ice tongue


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ice tongue

[′īs ‚təŋ]
(hydrology)
Any narrow extension of a glacier or ice shelf, such as a projection floating in the sea or an outlet glacier of an ice cap.
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References in periodicals archive ?
The shape of the ice tongue influences the stability of the glacier and how quickly it flows.
In the Antarctic, researchers made a detailed survey of the Pine Island, Thwaites, Smith, Kohler and Crane glaciers, while another instrument peeked at the detailed topography under Pine Island's floating ice tongue.
Located at about 67[degrees]N latitude, Helheim had been retreating rapidly since 2003 and had lost most of its ice tongue.
Small rocky islands near the mouth of the fjord hem in the ice tongue and may impede the flow and rapid loss of glacier ice into the fjord.
If the researchers could find a way to measure the temperature of waters underneath the ice tongue, 79N offered a fine natural laboratory for observing the effects of warming seawater on a glacier/fjord system that was not accelerating.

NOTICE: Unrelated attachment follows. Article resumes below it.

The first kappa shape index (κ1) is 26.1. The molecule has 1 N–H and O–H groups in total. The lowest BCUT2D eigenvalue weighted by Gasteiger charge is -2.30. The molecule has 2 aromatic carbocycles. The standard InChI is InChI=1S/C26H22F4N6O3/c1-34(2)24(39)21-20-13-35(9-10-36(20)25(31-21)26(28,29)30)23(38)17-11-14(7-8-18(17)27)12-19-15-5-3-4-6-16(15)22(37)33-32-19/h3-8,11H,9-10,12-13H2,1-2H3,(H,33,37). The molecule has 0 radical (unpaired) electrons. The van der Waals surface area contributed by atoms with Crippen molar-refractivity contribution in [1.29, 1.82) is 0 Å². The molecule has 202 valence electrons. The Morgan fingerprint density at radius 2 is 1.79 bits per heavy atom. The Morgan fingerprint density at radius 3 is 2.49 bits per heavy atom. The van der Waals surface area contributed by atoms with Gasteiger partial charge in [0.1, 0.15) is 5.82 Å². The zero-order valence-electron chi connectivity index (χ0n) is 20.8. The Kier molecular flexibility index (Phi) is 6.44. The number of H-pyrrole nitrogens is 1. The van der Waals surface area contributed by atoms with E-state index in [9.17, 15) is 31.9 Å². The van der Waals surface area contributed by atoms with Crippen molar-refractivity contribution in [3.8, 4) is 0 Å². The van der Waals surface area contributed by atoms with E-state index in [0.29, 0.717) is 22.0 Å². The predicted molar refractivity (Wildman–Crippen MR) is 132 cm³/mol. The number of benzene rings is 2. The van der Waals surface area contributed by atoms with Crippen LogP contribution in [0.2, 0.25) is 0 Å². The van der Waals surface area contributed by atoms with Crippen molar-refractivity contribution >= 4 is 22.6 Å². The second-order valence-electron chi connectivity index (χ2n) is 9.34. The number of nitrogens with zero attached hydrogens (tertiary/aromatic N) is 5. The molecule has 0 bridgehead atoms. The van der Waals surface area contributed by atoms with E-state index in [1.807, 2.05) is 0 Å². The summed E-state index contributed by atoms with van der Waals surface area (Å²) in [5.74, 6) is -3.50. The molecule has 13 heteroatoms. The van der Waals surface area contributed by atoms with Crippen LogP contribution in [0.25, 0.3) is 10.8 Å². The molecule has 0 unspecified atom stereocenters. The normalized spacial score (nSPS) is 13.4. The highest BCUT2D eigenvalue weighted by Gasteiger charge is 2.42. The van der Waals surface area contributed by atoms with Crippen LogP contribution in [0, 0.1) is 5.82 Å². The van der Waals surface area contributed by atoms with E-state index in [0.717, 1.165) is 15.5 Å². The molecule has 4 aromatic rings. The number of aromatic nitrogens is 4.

Scientists say the shearing off of the ice tongue and the presence of the Mertz and B-9B icebergs could affect global ocean circulation.
Nasa satellites have spotted the B- 15 A iceberg moving toward the Drygalski Ice Tongue and scientists expect a collision to occur no later than Saturday: ``It's a clash of the titans, '' said Robert Bindshadler, a Nasa research scientist.
He said that when the iceberg and the ice tongue collided, the impact would likely ``dent their bumpers''.
According to a report in New Scientist, a group of scientists and climate change activists who are closely monitoring the Petermann glacier's ice tongue believe that the rapid flow of ice is in part due to warm ocean currents moving up along the coast of Greenland, fuelled by global warming.
During the summer of last year, Jason Box of Ohio State University in Columbus noticed a huge crack in the glacier's floating ice tongue, which acts as a conveyor belt, pushing the glacier's ice through a fjord and out to sea.
The three sites all sit offshore from ice shelves or smaller ice tongues, aprons of glacial ice that extend into the ocean.
AT first sight, it is surprising to learn that the mesmerising wall-mounted display of dripping, flesh-coloured ice tongues which encase a series of knives is part of the same exhibition as a vast diorama of toy figures scattered around a floor map of Asia and the Far East.